Timescale Logo

How to Address ‘Error: Could Not Resize Shared Memory Segment’

Start supercharging your PostgreSQL today.

Written by Sarah Conway

It’s a day like any other. You’re running PostgreSQL on a server when, all of a sudden, your memory usage spikes, operations stop, and you see the dreaded error message: “Could not resize shared memory segment.”

Luckily, it’s a fairly common memory fault encountered when using PostgreSQL. Let’s take a look at why it happens and how to address it.

What This Error Means

PostgreSQL uses shared memory to cache pages and execute queries. Because of this, database transactions are typically subject to system-wide allocation limits, meaning when a server detects that memory usage is exceeding the current setting, you’ll quickly be notified of the thrown error, and the system will refuse the requested operation. 

When you receive the error message…

ERROR:  could not resize shared memory segment... : No space left on device 

…this is an indication that Postgres ran into a problem with memory allocation on the device. Luckily, there’s a simple solution: you just need to adjust the memory limits set within your system! In this blog post, we’ll review a few of the ways you can do that in order to mitigate this error.

Most Common Problem: Shared Memory Parameter

We know that this error represents a performance bottleneck due to memory use. But what’s the actual cause of the problem?

Most commonly, there are system limits set for shared memory segment sizes. As an example, the Docker platform has a default shared memory size of 64 MB—a setting that’s easily able to be exceeded when running any kind of substantial workload or database operation. This default value does vary between each operating system; however, it’s typical for this setting to be too low to handle data at a large scale. 

First, you’ll need to start out by checking the current state of resource usage to determine if the operation you’re attempting is overloading the system. Take a look at your monitoring stack to see if there’s a bottleneck or high spike in usage, and note what value it’s attempting to exceed and for what query. This will allow you to add more memory or otherwise optimize queries as needed as you proceed with mitigating the error. Viewing logs will also give you more information about specific transactional statements that are getting locked or that are hanging for long periods of time due to this error.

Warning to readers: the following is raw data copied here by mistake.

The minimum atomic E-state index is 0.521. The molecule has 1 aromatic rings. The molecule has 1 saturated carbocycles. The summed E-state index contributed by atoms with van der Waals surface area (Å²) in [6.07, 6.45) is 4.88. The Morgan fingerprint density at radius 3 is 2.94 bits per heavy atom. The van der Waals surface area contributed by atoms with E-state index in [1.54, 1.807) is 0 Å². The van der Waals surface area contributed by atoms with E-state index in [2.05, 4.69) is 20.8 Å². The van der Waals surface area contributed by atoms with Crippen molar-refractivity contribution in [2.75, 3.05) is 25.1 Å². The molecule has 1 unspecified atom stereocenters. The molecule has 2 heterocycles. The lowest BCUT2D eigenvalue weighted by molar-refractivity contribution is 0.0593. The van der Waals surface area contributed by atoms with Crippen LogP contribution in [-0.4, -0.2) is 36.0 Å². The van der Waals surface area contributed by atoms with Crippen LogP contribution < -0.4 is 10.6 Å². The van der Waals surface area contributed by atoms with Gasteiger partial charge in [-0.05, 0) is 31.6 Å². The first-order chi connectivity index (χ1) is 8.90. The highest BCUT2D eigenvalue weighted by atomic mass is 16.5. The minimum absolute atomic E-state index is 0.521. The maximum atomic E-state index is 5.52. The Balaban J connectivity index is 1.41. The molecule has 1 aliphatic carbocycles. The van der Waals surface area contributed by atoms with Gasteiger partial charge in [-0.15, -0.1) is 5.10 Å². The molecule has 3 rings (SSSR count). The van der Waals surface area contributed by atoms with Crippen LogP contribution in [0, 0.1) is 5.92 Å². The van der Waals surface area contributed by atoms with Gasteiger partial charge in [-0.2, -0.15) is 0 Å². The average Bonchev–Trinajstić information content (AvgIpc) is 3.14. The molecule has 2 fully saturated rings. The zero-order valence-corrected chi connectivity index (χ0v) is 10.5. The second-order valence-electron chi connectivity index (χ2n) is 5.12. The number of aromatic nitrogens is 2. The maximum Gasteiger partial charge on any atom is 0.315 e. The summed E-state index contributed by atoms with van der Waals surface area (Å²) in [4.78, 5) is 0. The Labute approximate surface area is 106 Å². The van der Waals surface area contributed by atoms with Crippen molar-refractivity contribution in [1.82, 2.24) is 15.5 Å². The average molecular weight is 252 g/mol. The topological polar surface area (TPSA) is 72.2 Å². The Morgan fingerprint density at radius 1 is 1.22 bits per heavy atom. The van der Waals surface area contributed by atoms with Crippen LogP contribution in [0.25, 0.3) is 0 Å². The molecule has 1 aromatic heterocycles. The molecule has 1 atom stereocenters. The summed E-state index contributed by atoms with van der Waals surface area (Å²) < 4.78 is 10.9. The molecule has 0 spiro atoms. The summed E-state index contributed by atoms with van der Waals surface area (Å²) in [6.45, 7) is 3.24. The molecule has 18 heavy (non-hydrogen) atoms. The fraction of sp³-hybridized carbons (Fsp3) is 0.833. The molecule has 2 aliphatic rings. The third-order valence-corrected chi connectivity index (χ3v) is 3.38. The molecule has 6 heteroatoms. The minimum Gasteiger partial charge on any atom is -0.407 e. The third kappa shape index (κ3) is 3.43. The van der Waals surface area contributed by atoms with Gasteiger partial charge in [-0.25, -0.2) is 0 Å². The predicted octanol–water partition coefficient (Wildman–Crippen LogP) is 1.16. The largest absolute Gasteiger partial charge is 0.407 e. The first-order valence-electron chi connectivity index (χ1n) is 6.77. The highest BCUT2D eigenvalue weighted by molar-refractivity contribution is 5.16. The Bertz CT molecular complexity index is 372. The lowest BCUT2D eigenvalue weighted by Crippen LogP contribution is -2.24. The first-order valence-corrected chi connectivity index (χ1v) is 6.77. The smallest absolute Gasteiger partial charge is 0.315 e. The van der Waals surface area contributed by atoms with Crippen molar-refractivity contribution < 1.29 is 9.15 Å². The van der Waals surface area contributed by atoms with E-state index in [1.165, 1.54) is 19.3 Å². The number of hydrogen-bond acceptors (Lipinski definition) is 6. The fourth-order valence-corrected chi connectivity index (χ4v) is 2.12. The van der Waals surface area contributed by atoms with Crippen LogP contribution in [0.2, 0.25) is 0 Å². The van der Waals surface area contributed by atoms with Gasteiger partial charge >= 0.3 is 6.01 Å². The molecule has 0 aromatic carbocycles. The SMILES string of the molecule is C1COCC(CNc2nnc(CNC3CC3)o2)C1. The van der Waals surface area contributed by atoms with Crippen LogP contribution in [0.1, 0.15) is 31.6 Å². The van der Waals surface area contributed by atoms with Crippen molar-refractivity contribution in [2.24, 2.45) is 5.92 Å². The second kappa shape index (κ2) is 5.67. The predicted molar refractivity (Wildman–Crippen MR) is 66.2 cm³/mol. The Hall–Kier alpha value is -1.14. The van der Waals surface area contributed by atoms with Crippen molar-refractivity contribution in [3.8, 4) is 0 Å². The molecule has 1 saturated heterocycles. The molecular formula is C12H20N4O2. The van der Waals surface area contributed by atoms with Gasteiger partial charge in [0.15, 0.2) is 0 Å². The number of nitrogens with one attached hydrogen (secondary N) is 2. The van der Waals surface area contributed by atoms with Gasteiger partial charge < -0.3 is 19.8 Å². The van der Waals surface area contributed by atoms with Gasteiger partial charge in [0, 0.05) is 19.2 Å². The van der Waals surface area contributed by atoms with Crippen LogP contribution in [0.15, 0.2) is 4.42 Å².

There are specific PostgreSQL logging parameters that can be defined that will enable you to log related events for maximum observability in this situation, such as log_lock_waits = on (default off) to create an audit trail of events logged for queries that have been waiting for longer than the deadlock_timeout

You can maximize error output using log_error_verbosity and even control the types of SQL statements that get logged with log_statement (choosing between none, ddl, mod, and all), which is by default set to none. Modify these kinds of settings according to the level of detail you need to identify problematic queries or situations that need to be addressed in the context of resolving this error.

Once you’ve got a good idea of what’s actually happening within your system to trigger the error and have determined that the queries currently being executed are optimized and running as expected with an appropriate end result, you’ll want to take a look at Postgres resource consumption configuration parameters

You can start out by checking the current setting for shared_buffers (to set the memory limits for shared memory buffer use, default 128 MB). This value controls the data cache for Postgres and dictates the main allocation of shared memory that's made available at server start. It’s recommended by the Postgres docs to set this to around 25 percent of available memory usage when exceeding the current setting. It does, however, need to be at least slightly less than the current setting of shm_size (if applicable, when running on Docker systems).

Check out this blog post for more details on how to tune these key PostgreSQL parameters to improve your database performance.

work_mem should also be noted as it allows you to set the base maximum amount of memory to be used by a query operation before writing to the temporary disk (default 4 MB). Queries are allowed to use up to whatever the value is defined for work_mem on execution for each node and each process in the EXPLAIN plan. When many parallel worker operations are running or many tables and partitions are being handled, the amount of memory in use exponentially increases.

If you continue running into problems, you can also attempt disabling parallel queries to minimize concurrent operations and limit allowed operations to one query at a time. When parallel workers are enabled, queries are executed faster but consume more resources per transaction (thereby worsening overall throughput). This functionality can be controlled with the max_parallel_workers setting.